True humanism in film is a difficult task to master. Most films offer only a surface level look at love and relationships, success and failure. Only the greats can really pierce into those feelings and create a masterpiece. It requires an eye for the small yet profound details that make up a life, and the ability to craft those details into a compelling narrative.
When making a movie — right from starting the screenplay to finishing the final cut — these directors are always thinking about how to put big-hearted emotions at the forefront of their stories. With the wellspring of human experience being basically limitless, their films reflect an endless variety of feelings from all across the world.
To celebrate humanism in film we have crafted a list of who we reckon are the top ten humanist directors around. For the most part, these directors are known for the gentleness of their stories, and the deep insight they have into the human condition.
A lot of the directors here have personal themes that they are obsessed with, with repeated motifs showing up over and over again. Their films aren’t necessarily comic or tragic, but simply observant of how life is truly like. If you believe that we have missed anyone in particular, just sound off in the comments below.
10. Jim Jarmusch
An American hipster who watched too many Ozu films, Jim Jarmusch has always done his own thing. He is the master of the hangout movie, bursting onto the scene with the fantastic Stranger Than Paradise, which is all filmed in static shots, and tells the relationship between a New York guy and his Hungarian cousin who comes to visit him. Its gentle observation of American life and the immigrant experience, as well as the sometimes disappointing nature of holidays, reinvigorated the independent scene in the 1980s.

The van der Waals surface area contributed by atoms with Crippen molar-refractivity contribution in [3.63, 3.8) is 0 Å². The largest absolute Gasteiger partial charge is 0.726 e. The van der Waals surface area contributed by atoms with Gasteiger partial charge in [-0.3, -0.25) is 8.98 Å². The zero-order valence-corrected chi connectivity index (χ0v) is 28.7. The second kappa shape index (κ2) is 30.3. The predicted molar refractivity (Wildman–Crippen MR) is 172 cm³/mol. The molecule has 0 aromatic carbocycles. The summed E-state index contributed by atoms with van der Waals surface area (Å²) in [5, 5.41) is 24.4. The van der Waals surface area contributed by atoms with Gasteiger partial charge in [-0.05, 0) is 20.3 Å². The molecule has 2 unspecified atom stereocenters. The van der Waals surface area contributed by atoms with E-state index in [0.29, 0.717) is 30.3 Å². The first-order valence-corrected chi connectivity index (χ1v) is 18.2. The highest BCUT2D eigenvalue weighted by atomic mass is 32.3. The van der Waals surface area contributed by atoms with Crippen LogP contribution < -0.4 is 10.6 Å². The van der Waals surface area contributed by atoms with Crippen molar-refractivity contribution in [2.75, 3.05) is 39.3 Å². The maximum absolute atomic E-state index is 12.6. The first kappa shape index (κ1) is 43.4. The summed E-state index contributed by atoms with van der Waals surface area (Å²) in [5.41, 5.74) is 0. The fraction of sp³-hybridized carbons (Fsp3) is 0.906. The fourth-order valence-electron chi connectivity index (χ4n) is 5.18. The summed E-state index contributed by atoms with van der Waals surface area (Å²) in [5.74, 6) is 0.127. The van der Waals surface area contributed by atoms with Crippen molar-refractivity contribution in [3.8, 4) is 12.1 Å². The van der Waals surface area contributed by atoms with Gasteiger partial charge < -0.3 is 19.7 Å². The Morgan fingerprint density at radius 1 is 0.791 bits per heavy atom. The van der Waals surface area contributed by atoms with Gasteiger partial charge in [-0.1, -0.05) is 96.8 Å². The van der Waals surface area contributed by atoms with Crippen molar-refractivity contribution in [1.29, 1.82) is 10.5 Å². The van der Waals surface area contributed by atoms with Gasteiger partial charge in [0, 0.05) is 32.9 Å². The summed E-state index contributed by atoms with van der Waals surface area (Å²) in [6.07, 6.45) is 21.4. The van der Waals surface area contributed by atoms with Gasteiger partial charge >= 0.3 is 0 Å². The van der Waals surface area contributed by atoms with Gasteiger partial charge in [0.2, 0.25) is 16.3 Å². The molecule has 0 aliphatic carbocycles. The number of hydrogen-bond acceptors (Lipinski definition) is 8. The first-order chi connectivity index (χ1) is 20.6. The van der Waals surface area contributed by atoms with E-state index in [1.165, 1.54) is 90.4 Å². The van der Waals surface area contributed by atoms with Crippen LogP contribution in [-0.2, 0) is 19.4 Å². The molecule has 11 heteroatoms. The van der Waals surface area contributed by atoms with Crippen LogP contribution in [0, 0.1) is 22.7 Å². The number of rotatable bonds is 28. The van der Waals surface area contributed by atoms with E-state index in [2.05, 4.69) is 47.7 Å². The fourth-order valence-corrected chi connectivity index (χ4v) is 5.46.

From there he has told many more quiet and affecting tales of musicians, bartenders, and tourists. He is not so obsessed with plot as in setting up a particular vibe — making his movies feel lived-in and real. His most recent film, Paterson, felt like the culmination of his career and worldview. Starring the made-for-Jarmusch Adam Driver as a poetry writing bus driver in New Jersey, the film transposed the spirit of poet of William Carlos Williams to the big screen. It is a film where not many things happen, but is full of wise observations — showing yet again how Jarmusch can really do so much with so little.